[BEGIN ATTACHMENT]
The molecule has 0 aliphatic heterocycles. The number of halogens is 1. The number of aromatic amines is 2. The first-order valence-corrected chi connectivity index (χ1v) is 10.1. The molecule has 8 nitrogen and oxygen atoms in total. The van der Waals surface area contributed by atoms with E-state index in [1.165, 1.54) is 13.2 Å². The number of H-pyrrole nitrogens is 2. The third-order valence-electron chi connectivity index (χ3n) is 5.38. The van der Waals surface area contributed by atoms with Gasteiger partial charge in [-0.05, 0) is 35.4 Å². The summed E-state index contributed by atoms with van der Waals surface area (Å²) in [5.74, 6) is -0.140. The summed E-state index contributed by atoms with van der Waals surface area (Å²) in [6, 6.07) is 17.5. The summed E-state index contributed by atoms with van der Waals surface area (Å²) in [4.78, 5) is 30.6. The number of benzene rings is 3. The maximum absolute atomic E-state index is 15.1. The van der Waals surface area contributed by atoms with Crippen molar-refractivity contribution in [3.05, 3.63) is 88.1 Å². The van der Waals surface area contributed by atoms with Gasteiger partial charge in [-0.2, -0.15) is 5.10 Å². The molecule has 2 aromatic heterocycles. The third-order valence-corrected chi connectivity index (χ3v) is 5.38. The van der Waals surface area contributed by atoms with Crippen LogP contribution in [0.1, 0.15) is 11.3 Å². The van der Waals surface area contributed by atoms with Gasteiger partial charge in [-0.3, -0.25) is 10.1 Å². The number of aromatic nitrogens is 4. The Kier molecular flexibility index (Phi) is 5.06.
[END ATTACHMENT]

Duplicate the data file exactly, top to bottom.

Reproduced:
The molecule has 0 aliphatic heterocycles. The number of halogens is 1. The number of aromatic amines is 2. The first-order valence-corrected chi connectivity index (χ1v) is 10.1. The molecule has 8 nitrogen and oxygen atoms in total. The van der Waals surface area contributed by atoms with E-state index in [1.165, 1.54) is 13.2 Å². The number of H-pyrrole nitrogens is 2. The third-order valence-electron chi connectivity index (χ3n) is 5.38. The van der Waals surface area contributed by atoms with Gasteiger partial charge in [-0.05, 0) is 35.4 Å². The summed E-state index contributed by atoms with van der Waals surface area (Å²) in [5.74, 6) is -0.140. The summed E-state index contributed by atoms with van der Waals surface area (Å²) in [6, 6.07) is 17.5. The summed E-state index contributed by atoms with van der Waals surface area (Å²) in [4.78, 5) is 30.6. The number of benzene rings is 3. The maximum absolute atomic E-state index is 15.1. The van der Waals surface area contributed by atoms with Crippen molar-refractivity contribution in [3.05, 3.63) is 88.1 Å². The van der Waals surface area contributed by atoms with Gasteiger partial charge in [-0.2, -0.15) is 5.10 Å². The molecule has 2 aromatic heterocycles. The third-order valence-corrected chi connectivity index (χ3v) is 5.38. The van der Waals surface area contributed by atoms with Crippen LogP contribution in [0.1, 0.15) is 11.3 Å². The van der Waals surface area contributed by atoms with Gasteiger partial charge in [-0.3, -0.25) is 10.1 Å². The number of aromatic nitrogens is 4. The Kier molecular flexibility index (Phi) is 5.06.